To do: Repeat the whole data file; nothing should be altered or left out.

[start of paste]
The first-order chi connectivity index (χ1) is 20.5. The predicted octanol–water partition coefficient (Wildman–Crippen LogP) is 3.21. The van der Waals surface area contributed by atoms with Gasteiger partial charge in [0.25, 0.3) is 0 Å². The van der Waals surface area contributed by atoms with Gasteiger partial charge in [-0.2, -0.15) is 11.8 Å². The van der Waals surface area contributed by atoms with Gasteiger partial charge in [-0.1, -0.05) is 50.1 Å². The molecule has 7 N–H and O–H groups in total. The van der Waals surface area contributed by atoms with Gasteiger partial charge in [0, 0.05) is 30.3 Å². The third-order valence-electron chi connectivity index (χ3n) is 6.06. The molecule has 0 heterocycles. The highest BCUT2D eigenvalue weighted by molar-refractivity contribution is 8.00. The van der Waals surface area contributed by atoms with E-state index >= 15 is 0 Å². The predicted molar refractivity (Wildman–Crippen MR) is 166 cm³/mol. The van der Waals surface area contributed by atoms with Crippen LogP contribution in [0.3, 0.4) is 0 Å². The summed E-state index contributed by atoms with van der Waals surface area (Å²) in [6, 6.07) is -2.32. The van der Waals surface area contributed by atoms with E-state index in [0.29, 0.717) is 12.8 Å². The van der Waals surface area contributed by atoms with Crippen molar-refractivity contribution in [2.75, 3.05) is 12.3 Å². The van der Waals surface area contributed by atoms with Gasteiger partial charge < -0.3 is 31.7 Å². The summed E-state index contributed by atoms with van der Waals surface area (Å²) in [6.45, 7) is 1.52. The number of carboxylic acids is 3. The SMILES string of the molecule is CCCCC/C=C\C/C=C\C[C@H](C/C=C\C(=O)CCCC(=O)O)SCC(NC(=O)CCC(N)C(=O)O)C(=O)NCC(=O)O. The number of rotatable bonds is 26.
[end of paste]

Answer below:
The first-order chi connectivity index (χ1) is 20.5. The predicted octanol–water partition coefficient (Wildman–Crippen LogP) is 3.21. The van der Waals surface area contributed by atoms with Gasteiger partial charge in [0.25, 0.3) is 0 Å². The van der Waals surface area contributed by atoms with Gasteiger partial charge in [-0.2, -0.15) is 11.8 Å². The van der Waals surface area contributed by atoms with Gasteiger partial charge in [-0.1, -0.05) is 50.1 Å². The molecule has 7 N–H and O–H groups in total. The van der Waals surface area contributed by atoms with Gasteiger partial charge in [0, 0.05) is 30.3 Å². The third-order valence-electron chi connectivity index (χ3n) is 6.06. The molecule has 0 heterocycles. The highest BCUT2D eigenvalue weighted by molar-refractivity contribution is 8.00. The van der Waals surface area contributed by atoms with E-state index >= 15 is 0 Å². The predicted molar refractivity (Wildman–Crippen MR) is 166 cm³/mol. The van der Waals surface area contributed by atoms with Crippen LogP contribution in [0.3, 0.4) is 0 Å². The summed E-state index contributed by atoms with van der Waals surface area (Å²) in [6, 6.07) is -2.32. The van der Waals surface area contributed by atoms with E-state index in [0.29, 0.717) is 12.8 Å². The van der Waals surface area contributed by atoms with Crippen molar-refractivity contribution in [2.75, 3.05) is 12.3 Å². The van der Waals surface area contributed by atoms with Gasteiger partial charge < -0.3 is 31.7 Å². The summed E-state index contributed by atoms with van der Waals surface area (Å²) in [6.45, 7) is 1.52. The number of carboxylic acids is 3. The SMILES string of the molecule is CCCCC/C=C\C/C=C\C[C@H](C/C=C\C(=O)CCCC(=O)O)SCC(NC(=O)CCC(N)C(=O)O)C(=O)NCC(=O)O. The number of rotatable bonds is 26.